Questions tagged [syntax]

The study of the internal structure of expressions, especially between words and phrases, and the principles and processes that determine it. This includes words order, but also the grammatical relations that hold between words, as well as structural ambiguity, binding, reference, and similar issues. Common approaches are numerous phrase structure grammars (GPSG, HPSG, LFG, G&B, X-bar, Minimalism, ...) and, on the other hand, dependency grammars.

Filter by
Sorted by
Tagged with
-2
votes
0answers
35 views

How does the theory of generative syntax account for the ungrammaticality of this sentence [closed]

Tom to want to watch that film How does generative syntax account for this sentence being ungrammatical?
0
votes
0answers
20 views

non-deictic or deictic sentece

I have a problem as I can not understand why: Mary wishes that she could visit France - is treated as a non-deictic anaphoric sentence, whereas 2.Lola is coming later. We are having dinner She was ...
3
votes
0answers
31 views

Can first order logic represent a past occurring adverbial dependent clause with a present main clause to form the perfect tense?

Can first order logic represent a past occurring adverbial dependent clause with a present main clause to form the perfect tense? Is this the way to represent an adverbial dependent clause with first ...
0
votes
1answer
24 views

Can the conceptual metaphor be approached syntactically?

I am really interested in studying how syntax is connected to cognition. I would like to see if the conceptual nature of metaphor can also be approached syntactically. But I don't know where to start. ...
2
votes
1answer
26 views

Are there any studies on marked adjective order in the NP in head initial languages like Spanish or Albanian?

For example, Spanish unmarked NP order is Noun-Adjective ("libro rojo", "casa grande"). However, there are many situations where the order is reversed ("un rojo atardecer", "es un buen libro", "tienes ...
1
vote
1answer
40 views

Difference between intonation and tonality?

I have used them interchangeably, but I think that might be wrong. So, is this understanding of the distinction correct? Tonality is pitch affecting semantics (like the Chinese langauge), and ...
1
vote
0answers
32 views

What are the differences between Radford's various introductory texts to Generative Syntax?

In looking for a good introductory textbook on Generative Syntax, I came across this StackExchange comment, which mentions, among others, Radford's "Transformational Grammar, A First Course". I ...
2
votes
2answers
62 views

Allowed surface locations of [+wh] phrases apparently depend on semantics—if so, how and why?

Consider Harvey's machine can resemble a human completely or not at all. 1a) ... The extent to which it resembles a human is determined by its software. 1b) ... To which extent it ...
0
votes
0answers
18 views

“It” referring to [+wh] phrases and the syntax of “as to”

Consider 1a) It's up to you whether you actually leave. 2a) It's up to you which path you take. 3a) *? It's up to you for whom the bell tolls. 4a) * It's up to you the path you ...
1
vote
2answers
44 views

What is the semantic term for the things that the single arguments of reflexive and reciprocal verbs stand for?

In my native English, the first argument in "Mary feeds her pigs" stands for an agent, and the second stands for a patient. But what about the arguments in reflexive and reciprocal clauses in single-...
0
votes
1answer
65 views

A-positions where no structural Case is available?

I am a little puzzled. Is there any such thing as an A-position where no structural Case is available? The arguments are either a nominative or an accusative (structural Cases) aren't they? [...] ...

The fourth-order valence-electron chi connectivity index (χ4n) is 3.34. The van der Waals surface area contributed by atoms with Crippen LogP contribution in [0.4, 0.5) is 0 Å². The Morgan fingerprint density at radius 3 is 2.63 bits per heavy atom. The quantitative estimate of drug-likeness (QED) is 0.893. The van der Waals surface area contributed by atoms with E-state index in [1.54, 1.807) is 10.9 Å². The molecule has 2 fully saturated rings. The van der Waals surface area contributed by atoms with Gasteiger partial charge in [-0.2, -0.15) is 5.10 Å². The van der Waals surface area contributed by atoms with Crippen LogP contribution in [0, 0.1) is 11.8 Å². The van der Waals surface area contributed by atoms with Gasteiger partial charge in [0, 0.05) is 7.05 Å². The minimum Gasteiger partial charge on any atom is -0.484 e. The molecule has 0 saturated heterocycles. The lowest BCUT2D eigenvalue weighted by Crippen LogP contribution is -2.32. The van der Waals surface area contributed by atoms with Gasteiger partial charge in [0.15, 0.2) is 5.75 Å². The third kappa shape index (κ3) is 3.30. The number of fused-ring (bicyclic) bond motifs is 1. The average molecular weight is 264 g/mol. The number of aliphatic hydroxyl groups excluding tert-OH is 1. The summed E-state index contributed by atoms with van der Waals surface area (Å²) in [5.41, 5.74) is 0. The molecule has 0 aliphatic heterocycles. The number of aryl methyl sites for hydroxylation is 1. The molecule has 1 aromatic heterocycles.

0
votes
0answers
41 views

What do features ±F and ±N mean?

Could anybody please help me understand what the [±F] and [±N] features mean? What do they stand for, I have no idea .... (The article elucidates in terms of GB theory) Given these observations, ...
0
votes
0answers
72 views

Two questions about Icelandic (syntax)

The following sentence is from Icelandic language: Mér vir›ast tNP [hestarnir vera seinir] meDAT seemPL the-horsesNOM be slow ‘It seems to me that the horses are slow.' ...
1
vote
1answer
85 views

Diagnostics for probes in phase theory (advanced syntax)

This issue has confused me for years, and I still at this level unable to find an accurate account or even an empirical logic with which I can grasp it. The conceptual logic of this matter, however, ...
1
vote
2answers
425 views

A question about C-command

Does "John" c-command "himself" in this sentence? "Mary talked to John about himself."
1
vote
1answer
34 views

A question about Binding Theory

In Binding Theory, Principle B says a pronoun must be free in its binding domain. But I wonder if there are any other constraints? For example, "He says her is great". In this way, "her" is free in ...
1
vote
1answer
72 views

Is there a term for how English replaces the preposition “of” by putting the word that comes after “of” before the word that comes before “of”?

EG, Apple Juice --> (The) Juice of Apple(s) Gold Castle --> (The) Castle of Gold Liver Disease --> Disease of (the) Liver Et Al.
1
vote
2answers
128 views

What is the position of the subject in a Greek sentence, whose word order is VSO?

The following is a Greek sentence Σε ποιόν φίλο νομίζεις ότι μιλάει ο άντρας; To which friend think.2SG that speak.3SG the man Its counterpart in ...
1
vote
0answers
43 views

How to solve this syntax question [closed]

Hello guys could anyone help me in solving these questions in syntax the sentence ; John's discussion of the riots in the meeting suddenly put all physics students right into huge turmoil. ps; I ...
1
vote
1answer
51 views

Is the following sentence a CP? Does it contain another CP?

Lies, do you think that she tells you? Is this sentence grammatical? Is the whole sentence a CP, in which lies is the CP Specifier and do is the head C? If yes, is that the C head of a second CP in ...
1
vote
1answer
88 views

How is the ungrammaticality of the following sentence explained?

Maria asked I read which book This sentence is ungrammatical. Is this because an IP I read cannot be a complement or sister to a V asked Is there a CP in this ungrammatical sentence?
2
votes
1answer
43 views

Is there an adposition type that occurs before both the modified noun and the object?

From what I've read, there are four attested types of adpositions. Prepositions and postpositions are the most common, but circumpositions (discontinuous morphemes that occur around their objects) ...
0
votes
1answer
60 views

What is the position of 'that' in the relative clause of this sentence?

Researchers report they have engineered an enzyme that can convert 90% of that same plastic back to its pristine starting materials. Does that originate in spec TP and move to spec CP like in this ...
1